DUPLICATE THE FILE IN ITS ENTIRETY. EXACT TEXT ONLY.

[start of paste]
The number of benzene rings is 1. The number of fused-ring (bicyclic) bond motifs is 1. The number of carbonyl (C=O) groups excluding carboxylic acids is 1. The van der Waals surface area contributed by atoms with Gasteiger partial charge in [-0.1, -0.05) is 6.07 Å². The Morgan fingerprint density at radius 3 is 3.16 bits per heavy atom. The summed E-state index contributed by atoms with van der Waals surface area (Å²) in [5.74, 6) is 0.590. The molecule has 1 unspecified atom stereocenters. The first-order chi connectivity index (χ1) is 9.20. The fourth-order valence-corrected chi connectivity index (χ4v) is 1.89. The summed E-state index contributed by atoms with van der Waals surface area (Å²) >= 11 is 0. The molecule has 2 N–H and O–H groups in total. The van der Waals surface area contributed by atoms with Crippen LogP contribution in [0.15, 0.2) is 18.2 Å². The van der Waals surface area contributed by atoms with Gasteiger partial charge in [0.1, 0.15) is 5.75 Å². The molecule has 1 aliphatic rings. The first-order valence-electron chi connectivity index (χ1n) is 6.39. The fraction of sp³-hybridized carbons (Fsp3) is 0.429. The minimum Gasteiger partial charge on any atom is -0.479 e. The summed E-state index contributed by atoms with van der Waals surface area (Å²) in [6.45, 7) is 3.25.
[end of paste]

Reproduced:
The number of benzene rings is 1. The number of fused-ring (bicyclic) bond motifs is 1. The number of carbonyl (C=O) groups excluding carboxylic acids is 1. The van der Waals surface area contributed by atoms with Gasteiger partial charge in [-0.1, -0.05) is 6.07 Å². The Morgan fingerprint density at radius 3 is 3.16 bits per heavy atom. The summed E-state index contributed by atoms with van der Waals surface area (Å²) in [5.74, 6) is 0.590. The molecule has 1 unspecified atom stereocenters. The first-order chi connectivity index (χ1) is 9.20. The fourth-order valence-corrected chi connectivity index (χ4v) is 1.89. The summed E-state index contributed by atoms with van der Waals surface area (Å²) >= 11 is 0. The molecule has 2 N–H and O–H groups in total. The van der Waals surface area contributed by atoms with Crippen LogP contribution in [0.15, 0.2) is 18.2 Å². The van der Waals surface area contributed by atoms with Gasteiger partial charge in [0.1, 0.15) is 5.75 Å². The molecule has 1 aliphatic rings. The first-order valence-electron chi connectivity index (χ1n) is 6.39. The fraction of sp³-hybridized carbons (Fsp3) is 0.429. The minimum Gasteiger partial charge on any atom is -0.479 e. The summed E-state index contributed by atoms with van der Waals surface area (Å²) in [6.45, 7) is 3.25.